A new variant of the coronavirus, named IHU, has been detected in France and scientists have warned that it is more infectious than the highly transmissible omicron variant that is fast becoming the dominant strain of the virus around the world.

First discovered on December 10, 2021, by scientists from infectious diseases research centre IHU Mediterranee Infection, IHU now accounts for 12 COVID-19 cases in Marseilles, France, but has not been detected elsewhere. Neither has it been officially designated as a variant for investigation by the World Health Organization (WHO).

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That being said, scientists have warned that the IHU variant has mutations that make it potentially more transmissible than omicron. The scientists announced their discovery via a pre-print paper posted on medRxiv and said that they identified IHU through “genomes obtained by using next-generation sequencing with Oxford Nanopore Technologies on GridION instruments.”

According to the paper, IHU contains 46 mutations, more than omicron, which makes it particularly infectious and resistant to vaccines. The IHU variant contains the N501Y mutation, first seen in the Alpha variant of the coronavirus, and experts believe this mutation makes the strain highly transmissible. Furthermore, the IHU variant also contains the E484K mutation, which could make it particularly resistant to COVID-19 vaccines.

“Fourteen amino acid substitutions, including N501Y and E484K, and 9 deletions are located in the spike protein. This genotype pattern led to create a new Pangolin lineage named B.1.640.2, which is a phylogenetic sister group to the old B.1.640 lineage renamed B.1.640.1,” the scientists wrote in the paper.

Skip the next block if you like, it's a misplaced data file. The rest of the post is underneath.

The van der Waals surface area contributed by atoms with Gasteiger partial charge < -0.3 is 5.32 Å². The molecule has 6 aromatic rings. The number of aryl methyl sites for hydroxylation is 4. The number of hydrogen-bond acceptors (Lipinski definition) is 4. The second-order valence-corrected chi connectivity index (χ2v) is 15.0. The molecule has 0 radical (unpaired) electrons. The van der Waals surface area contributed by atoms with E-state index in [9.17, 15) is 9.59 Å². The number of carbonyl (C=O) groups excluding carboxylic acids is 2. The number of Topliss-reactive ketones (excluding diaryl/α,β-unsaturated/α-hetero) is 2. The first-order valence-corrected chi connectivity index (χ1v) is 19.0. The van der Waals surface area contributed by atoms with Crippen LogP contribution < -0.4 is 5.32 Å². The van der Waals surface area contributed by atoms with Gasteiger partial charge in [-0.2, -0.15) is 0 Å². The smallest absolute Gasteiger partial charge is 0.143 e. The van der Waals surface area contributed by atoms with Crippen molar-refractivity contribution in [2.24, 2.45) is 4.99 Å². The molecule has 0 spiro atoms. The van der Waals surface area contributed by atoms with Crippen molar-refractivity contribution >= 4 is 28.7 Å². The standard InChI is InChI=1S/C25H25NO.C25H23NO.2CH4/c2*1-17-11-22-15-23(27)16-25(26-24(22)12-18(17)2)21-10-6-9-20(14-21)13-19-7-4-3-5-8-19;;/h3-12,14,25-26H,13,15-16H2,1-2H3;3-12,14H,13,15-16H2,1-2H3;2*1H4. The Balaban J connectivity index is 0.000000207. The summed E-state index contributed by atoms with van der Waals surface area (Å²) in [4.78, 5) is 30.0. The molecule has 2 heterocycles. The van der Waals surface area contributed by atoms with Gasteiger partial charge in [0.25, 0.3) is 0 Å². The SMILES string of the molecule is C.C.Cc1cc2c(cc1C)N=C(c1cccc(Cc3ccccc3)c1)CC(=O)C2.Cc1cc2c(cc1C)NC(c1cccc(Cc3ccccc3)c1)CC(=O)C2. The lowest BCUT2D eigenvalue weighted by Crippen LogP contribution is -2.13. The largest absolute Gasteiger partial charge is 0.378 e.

As for the origins of IHU, the scientists said that all 12 cases in Marseilles were linked to travel to Cameroon in Africa, but there is no conclusive evidence to suggest that the variant originated there.

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“Overall, these observations show once again the unpredictability of the emergence of new SARS-CoV-2 variants and their introduction from abroad, and they exemplify the difficulty to control such introduction and subsequent spread,” the scientists wrote, adding that their observations “also warrant the implementation of genomic surveillance of SARS-CoV-2.”

They went on to say, “It is too early to speculate on virological, epidemiological or clinical features of this IHU variant based on these 12 cases,” adding that the new variant was being studied to understand how it reacts to anti-bodies produced by vaccines or prior COVID-19 infections.